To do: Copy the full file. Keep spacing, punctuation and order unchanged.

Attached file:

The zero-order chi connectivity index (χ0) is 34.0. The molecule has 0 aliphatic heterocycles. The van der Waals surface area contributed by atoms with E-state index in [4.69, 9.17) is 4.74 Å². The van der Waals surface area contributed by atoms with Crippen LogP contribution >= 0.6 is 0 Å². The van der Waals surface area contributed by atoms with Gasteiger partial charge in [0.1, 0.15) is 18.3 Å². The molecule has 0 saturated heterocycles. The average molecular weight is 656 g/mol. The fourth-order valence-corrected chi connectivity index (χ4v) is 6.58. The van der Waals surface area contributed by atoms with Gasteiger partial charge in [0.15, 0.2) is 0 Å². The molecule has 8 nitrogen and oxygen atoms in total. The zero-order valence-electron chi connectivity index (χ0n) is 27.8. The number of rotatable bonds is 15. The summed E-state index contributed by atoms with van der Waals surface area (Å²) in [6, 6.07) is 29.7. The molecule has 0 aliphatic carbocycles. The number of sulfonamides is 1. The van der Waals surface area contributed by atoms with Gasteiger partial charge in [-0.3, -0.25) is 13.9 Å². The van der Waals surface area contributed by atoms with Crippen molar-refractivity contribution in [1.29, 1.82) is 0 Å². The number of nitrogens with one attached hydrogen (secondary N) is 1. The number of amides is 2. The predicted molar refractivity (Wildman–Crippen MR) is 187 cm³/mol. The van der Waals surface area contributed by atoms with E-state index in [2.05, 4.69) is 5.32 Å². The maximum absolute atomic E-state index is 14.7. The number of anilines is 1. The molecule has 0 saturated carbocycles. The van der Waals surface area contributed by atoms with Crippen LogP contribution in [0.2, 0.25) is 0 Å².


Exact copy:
The zero-order chi connectivity index (χ0) is 34.0. The molecule has 0 aliphatic heterocycles. The van der Waals surface area contributed by atoms with E-state index in [4.69, 9.17) is 4.74 Å². The van der Waals surface area contributed by atoms with Crippen LogP contribution >= 0.6 is 0 Å². The van der Waals surface area contributed by atoms with Gasteiger partial charge in [0.1, 0.15) is 18.3 Å². The molecule has 0 saturated heterocycles. The average molecular weight is 656 g/mol. The fourth-order valence-corrected chi connectivity index (χ4v) is 6.58. The van der Waals surface area contributed by atoms with Gasteiger partial charge in [0.15, 0.2) is 0 Å². The molecule has 8 nitrogen and oxygen atoms in total. The zero-order valence-electron chi connectivity index (χ0n) is 27.8. The number of rotatable bonds is 15. The summed E-state index contributed by atoms with van der Waals surface area (Å²) in [6, 6.07) is 29.7. The molecule has 0 aliphatic carbocycles. The number of sulfonamides is 1. The van der Waals surface area contributed by atoms with Gasteiger partial charge in [-0.3, -0.25) is 13.9 Å². The van der Waals surface area contributed by atoms with Crippen molar-refractivity contribution in [1.29, 1.82) is 0 Å². The number of nitrogens with one attached hydrogen (secondary N) is 1. The number of amides is 2. The predicted molar refractivity (Wildman–Crippen MR) is 187 cm³/mol. The van der Waals surface area contributed by atoms with E-state index in [2.05, 4.69) is 5.32 Å². The maximum absolute atomic E-state index is 14.7. The number of anilines is 1. The molecule has 0 saturated carbocycles. The van der Waals surface area contributed by atoms with Crippen LogP contribution in [0.2, 0.25) is 0 Å².